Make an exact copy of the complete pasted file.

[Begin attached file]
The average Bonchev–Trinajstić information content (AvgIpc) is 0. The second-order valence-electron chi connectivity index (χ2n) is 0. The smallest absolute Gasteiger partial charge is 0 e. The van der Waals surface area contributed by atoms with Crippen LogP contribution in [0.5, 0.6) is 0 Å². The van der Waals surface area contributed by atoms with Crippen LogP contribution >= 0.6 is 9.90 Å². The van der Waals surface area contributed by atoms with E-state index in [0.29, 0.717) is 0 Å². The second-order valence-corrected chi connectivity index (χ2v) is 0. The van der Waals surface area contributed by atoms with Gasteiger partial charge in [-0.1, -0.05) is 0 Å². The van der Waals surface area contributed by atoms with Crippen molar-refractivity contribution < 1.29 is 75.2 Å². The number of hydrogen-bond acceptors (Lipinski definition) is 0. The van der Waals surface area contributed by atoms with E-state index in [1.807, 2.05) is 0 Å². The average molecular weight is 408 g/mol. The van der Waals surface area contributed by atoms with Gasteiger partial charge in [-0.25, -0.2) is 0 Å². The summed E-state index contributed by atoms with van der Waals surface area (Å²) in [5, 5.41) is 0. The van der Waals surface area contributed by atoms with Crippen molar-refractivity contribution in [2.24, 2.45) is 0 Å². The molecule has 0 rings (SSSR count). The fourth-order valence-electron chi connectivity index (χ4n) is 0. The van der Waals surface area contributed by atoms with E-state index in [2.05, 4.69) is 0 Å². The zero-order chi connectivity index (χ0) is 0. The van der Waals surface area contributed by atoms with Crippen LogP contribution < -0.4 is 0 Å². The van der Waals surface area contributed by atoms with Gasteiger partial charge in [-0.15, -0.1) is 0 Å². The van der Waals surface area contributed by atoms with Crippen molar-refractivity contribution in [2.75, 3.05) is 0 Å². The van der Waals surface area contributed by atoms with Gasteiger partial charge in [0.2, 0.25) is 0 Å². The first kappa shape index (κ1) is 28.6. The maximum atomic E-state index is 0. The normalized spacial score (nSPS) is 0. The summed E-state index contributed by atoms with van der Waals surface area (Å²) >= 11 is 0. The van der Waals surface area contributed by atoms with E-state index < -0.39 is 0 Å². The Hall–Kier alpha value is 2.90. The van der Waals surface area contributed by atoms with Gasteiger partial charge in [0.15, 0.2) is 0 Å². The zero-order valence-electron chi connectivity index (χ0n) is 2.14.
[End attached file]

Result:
The average Bonchev–Trinajstić information content (AvgIpc) is 0. The second-order valence-electron chi connectivity index (χ2n) is 0. The smallest absolute Gasteiger partial charge is 0 e. The van der Waals surface area contributed by atoms with Crippen LogP contribution in [0.5, 0.6) is 0 Å². The van der Waals surface area contributed by atoms with Crippen LogP contribution >= 0.6 is 9.90 Å². The van der Waals surface area contributed by atoms with E-state index in [0.29, 0.717) is 0 Å². The second-order valence-corrected chi connectivity index (χ2v) is 0. The van der Waals surface area contributed by atoms with Gasteiger partial charge in [-0.1, -0.05) is 0 Å². The van der Waals surface area contributed by atoms with Crippen molar-refractivity contribution < 1.29 is 75.2 Å². The number of hydrogen-bond acceptors (Lipinski definition) is 0. The van der Waals surface area contributed by atoms with E-state index in [1.807, 2.05) is 0 Å². The average molecular weight is 408 g/mol. The van der Waals surface area contributed by atoms with Gasteiger partial charge in [-0.25, -0.2) is 0 Å². The summed E-state index contributed by atoms with van der Waals surface area (Å²) in [5, 5.41) is 0. The van der Waals surface area contributed by atoms with Crippen molar-refractivity contribution in [2.24, 2.45) is 0 Å². The molecule has 0 rings (SSSR count). The fourth-order valence-electron chi connectivity index (χ4n) is 0. The van der Waals surface area contributed by atoms with E-state index in [2.05, 4.69) is 0 Å². The zero-order chi connectivity index (χ0) is 0. The van der Waals surface area contributed by atoms with Crippen LogP contribution < -0.4 is 0 Å². The van der Waals surface area contributed by atoms with Gasteiger partial charge in [-0.15, -0.1) is 0 Å². The van der Waals surface area contributed by atoms with Crippen molar-refractivity contribution in [2.75, 3.05) is 0 Å². The van der Waals surface area contributed by atoms with Gasteiger partial charge in [0.2, 0.25) is 0 Å². The first kappa shape index (κ1) is 28.6. The maximum atomic E-state index is 0. The normalized spacial score (nSPS) is 0. The summed E-state index contributed by atoms with van der Waals surface area (Å²) >= 11 is 0. The van der Waals surface area contributed by atoms with E-state index < -0.39 is 0 Å². The Hall–Kier alpha value is 2.90. The van der Waals surface area contributed by atoms with Gasteiger partial charge in [0.15, 0.2) is 0 Å². The zero-order valence-electron chi connectivity index (χ0n) is 2.14.